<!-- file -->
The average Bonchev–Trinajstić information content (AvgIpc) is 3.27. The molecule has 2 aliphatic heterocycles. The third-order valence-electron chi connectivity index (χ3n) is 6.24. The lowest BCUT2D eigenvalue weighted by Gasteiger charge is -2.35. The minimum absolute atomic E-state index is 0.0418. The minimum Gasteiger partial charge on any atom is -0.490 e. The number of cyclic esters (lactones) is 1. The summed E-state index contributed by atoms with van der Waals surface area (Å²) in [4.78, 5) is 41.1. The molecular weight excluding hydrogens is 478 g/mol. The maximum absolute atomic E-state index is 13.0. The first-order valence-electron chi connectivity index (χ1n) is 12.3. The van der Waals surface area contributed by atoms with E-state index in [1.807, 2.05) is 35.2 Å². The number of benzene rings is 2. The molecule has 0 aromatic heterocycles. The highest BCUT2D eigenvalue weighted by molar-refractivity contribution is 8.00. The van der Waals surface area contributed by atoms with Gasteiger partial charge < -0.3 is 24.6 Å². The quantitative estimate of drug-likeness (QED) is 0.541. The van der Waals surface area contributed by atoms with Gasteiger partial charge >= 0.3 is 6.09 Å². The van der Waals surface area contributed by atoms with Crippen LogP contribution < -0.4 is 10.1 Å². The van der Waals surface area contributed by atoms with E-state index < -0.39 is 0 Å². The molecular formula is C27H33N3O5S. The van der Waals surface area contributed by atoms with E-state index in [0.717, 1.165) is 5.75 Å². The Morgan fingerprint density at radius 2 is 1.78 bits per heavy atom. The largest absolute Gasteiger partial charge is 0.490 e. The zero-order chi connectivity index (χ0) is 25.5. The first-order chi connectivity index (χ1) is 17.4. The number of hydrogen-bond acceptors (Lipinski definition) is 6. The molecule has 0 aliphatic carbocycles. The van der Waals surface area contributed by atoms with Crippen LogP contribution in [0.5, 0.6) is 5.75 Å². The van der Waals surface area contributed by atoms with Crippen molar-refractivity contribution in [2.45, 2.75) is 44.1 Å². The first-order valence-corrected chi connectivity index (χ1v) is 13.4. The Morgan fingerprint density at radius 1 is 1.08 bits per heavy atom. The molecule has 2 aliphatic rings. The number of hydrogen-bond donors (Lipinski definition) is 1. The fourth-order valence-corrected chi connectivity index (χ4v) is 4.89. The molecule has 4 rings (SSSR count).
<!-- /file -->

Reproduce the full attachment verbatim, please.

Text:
The average Bonchev–Trinajstić information content (AvgIpc) is 3.27. The molecule has 2 aliphatic heterocycles. The third-order valence-electron chi connectivity index (χ3n) is 6.24. The lowest BCUT2D eigenvalue weighted by Gasteiger charge is -2.35. The minimum absolute atomic E-state index is 0.0418. The minimum Gasteiger partial charge on any atom is -0.490 e. The number of cyclic esters (lactones) is 1. The summed E-state index contributed by atoms with van der Waals surface area (Å²) in [4.78, 5) is 41.1. The molecular weight excluding hydrogens is 478 g/mol. The maximum absolute atomic E-state index is 13.0. The first-order valence-electron chi connectivity index (χ1n) is 12.3. The van der Waals surface area contributed by atoms with E-state index in [1.807, 2.05) is 35.2 Å². The number of benzene rings is 2. The molecule has 0 aromatic heterocycles. The highest BCUT2D eigenvalue weighted by molar-refractivity contribution is 8.00. The van der Waals surface area contributed by atoms with Gasteiger partial charge < -0.3 is 24.6 Å². The quantitative estimate of drug-likeness (QED) is 0.541. The van der Waals surface area contributed by atoms with Gasteiger partial charge >= 0.3 is 6.09 Å². The van der Waals surface area contributed by atoms with Crippen LogP contribution < -0.4 is 10.1 Å². The van der Waals surface area contributed by atoms with E-state index < -0.39 is 0 Å². The molecular formula is C27H33N3O5S. The van der Waals surface area contributed by atoms with E-state index in [0.717, 1.165) is 5.75 Å². The Morgan fingerprint density at radius 2 is 1.78 bits per heavy atom. The largest absolute Gasteiger partial charge is 0.490 e. The zero-order chi connectivity index (χ0) is 25.5. The first-order chi connectivity index (χ1) is 17.4. The number of hydrogen-bond acceptors (Lipinski definition) is 6. The molecule has 0 aliphatic carbocycles. The van der Waals surface area contributed by atoms with Crippen LogP contribution in [0.5, 0.6) is 5.75 Å². The van der Waals surface area contributed by atoms with Crippen molar-refractivity contribution in [2.45, 2.75) is 44.1 Å². The first-order valence-corrected chi connectivity index (χ1v) is 13.4. The Morgan fingerprint density at radius 1 is 1.08 bits per heavy atom. The molecule has 2 aliphatic rings. The number of hydrogen-bond donors (Lipinski definition) is 1. The fourth-order valence-corrected chi connectivity index (χ4v) is 4.89. The molecule has 4 rings (SSSR count).